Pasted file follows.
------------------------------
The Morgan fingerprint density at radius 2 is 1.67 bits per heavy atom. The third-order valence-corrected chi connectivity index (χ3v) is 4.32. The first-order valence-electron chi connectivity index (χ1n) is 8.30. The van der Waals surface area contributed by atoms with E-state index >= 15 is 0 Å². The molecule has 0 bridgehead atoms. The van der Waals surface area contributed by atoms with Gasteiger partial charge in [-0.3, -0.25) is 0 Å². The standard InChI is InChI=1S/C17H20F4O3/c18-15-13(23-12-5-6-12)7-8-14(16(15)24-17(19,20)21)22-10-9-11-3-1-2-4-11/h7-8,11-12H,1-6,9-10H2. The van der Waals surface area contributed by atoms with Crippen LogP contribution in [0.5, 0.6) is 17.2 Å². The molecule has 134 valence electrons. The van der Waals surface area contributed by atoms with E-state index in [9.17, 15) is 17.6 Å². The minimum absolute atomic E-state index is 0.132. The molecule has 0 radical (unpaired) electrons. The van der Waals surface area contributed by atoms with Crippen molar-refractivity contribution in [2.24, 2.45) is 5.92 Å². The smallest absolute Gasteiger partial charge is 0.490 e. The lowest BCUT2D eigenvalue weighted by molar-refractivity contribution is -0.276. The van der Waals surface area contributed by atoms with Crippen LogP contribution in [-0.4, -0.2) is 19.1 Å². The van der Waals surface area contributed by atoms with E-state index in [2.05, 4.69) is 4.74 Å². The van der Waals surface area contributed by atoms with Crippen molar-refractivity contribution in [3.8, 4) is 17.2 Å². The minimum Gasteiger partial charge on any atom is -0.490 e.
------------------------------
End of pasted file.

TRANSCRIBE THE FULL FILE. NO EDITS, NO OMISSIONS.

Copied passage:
The Morgan fingerprint density at radius 2 is 1.67 bits per heavy atom. The third-order valence-corrected chi connectivity index (χ3v) is 4.32. The first-order valence-electron chi connectivity index (χ1n) is 8.30. The van der Waals surface area contributed by atoms with E-state index >= 15 is 0 Å². The molecule has 0 bridgehead atoms. The van der Waals surface area contributed by atoms with Gasteiger partial charge in [-0.3, -0.25) is 0 Å². The standard InChI is InChI=1S/C17H20F4O3/c18-15-13(23-12-5-6-12)7-8-14(16(15)24-17(19,20)21)22-10-9-11-3-1-2-4-11/h7-8,11-12H,1-6,9-10H2. The van der Waals surface area contributed by atoms with Crippen LogP contribution in [0.5, 0.6) is 17.2 Å². The molecule has 134 valence electrons. The van der Waals surface area contributed by atoms with E-state index in [9.17, 15) is 17.6 Å². The minimum absolute atomic E-state index is 0.132. The molecule has 0 radical (unpaired) electrons. The van der Waals surface area contributed by atoms with Crippen molar-refractivity contribution in [2.24, 2.45) is 5.92 Å². The smallest absolute Gasteiger partial charge is 0.490 e. The lowest BCUT2D eigenvalue weighted by molar-refractivity contribution is -0.276. The van der Waals surface area contributed by atoms with Crippen LogP contribution in [-0.4, -0.2) is 19.1 Å². The van der Waals surface area contributed by atoms with E-state index in [2.05, 4.69) is 4.74 Å². The van der Waals surface area contributed by atoms with Crippen molar-refractivity contribution in [3.8, 4) is 17.2 Å². The minimum Gasteiger partial charge on any atom is -0.490 e.